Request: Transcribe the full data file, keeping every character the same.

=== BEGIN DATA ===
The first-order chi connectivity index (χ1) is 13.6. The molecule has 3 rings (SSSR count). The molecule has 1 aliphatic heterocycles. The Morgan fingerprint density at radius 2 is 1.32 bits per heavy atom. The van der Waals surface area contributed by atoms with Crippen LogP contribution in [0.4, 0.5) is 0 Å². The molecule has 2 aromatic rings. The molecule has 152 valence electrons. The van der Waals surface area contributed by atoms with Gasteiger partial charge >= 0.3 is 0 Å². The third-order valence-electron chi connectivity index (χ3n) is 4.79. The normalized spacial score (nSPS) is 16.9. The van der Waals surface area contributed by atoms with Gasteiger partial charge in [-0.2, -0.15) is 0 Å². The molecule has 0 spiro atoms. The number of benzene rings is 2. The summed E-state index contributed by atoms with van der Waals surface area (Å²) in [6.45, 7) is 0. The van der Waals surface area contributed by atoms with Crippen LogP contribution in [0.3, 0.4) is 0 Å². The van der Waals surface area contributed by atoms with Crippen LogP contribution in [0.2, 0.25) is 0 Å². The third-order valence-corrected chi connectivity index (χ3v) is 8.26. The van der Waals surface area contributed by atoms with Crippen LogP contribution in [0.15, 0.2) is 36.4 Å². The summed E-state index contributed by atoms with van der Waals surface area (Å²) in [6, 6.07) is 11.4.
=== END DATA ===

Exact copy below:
The first-order chi connectivity index (χ1) is 13.6. The molecule has 3 rings (SSSR count). The molecule has 1 aliphatic heterocycles. The Morgan fingerprint density at radius 2 is 1.32 bits per heavy atom. The van der Waals surface area contributed by atoms with Crippen LogP contribution in [0.4, 0.5) is 0 Å². The molecule has 2 aromatic rings. The molecule has 152 valence electrons. The van der Waals surface area contributed by atoms with Gasteiger partial charge >= 0.3 is 0 Å². The third-order valence-electron chi connectivity index (χ3n) is 4.79. The normalized spacial score (nSPS) is 16.9. The van der Waals surface area contributed by atoms with Gasteiger partial charge in [-0.2, -0.15) is 0 Å². The molecule has 0 spiro atoms. The number of benzene rings is 2. The summed E-state index contributed by atoms with van der Waals surface area (Å²) in [6.45, 7) is 0. The van der Waals surface area contributed by atoms with Crippen LogP contribution in [0.3, 0.4) is 0 Å². The van der Waals surface area contributed by atoms with Crippen LogP contribution in [0.2, 0.25) is 0 Å². The third-order valence-corrected chi connectivity index (χ3v) is 8.26. The van der Waals surface area contributed by atoms with Crippen LogP contribution in [0.15, 0.2) is 36.4 Å². The summed E-state index contributed by atoms with van der Waals surface area (Å²) in [6, 6.07) is 11.4.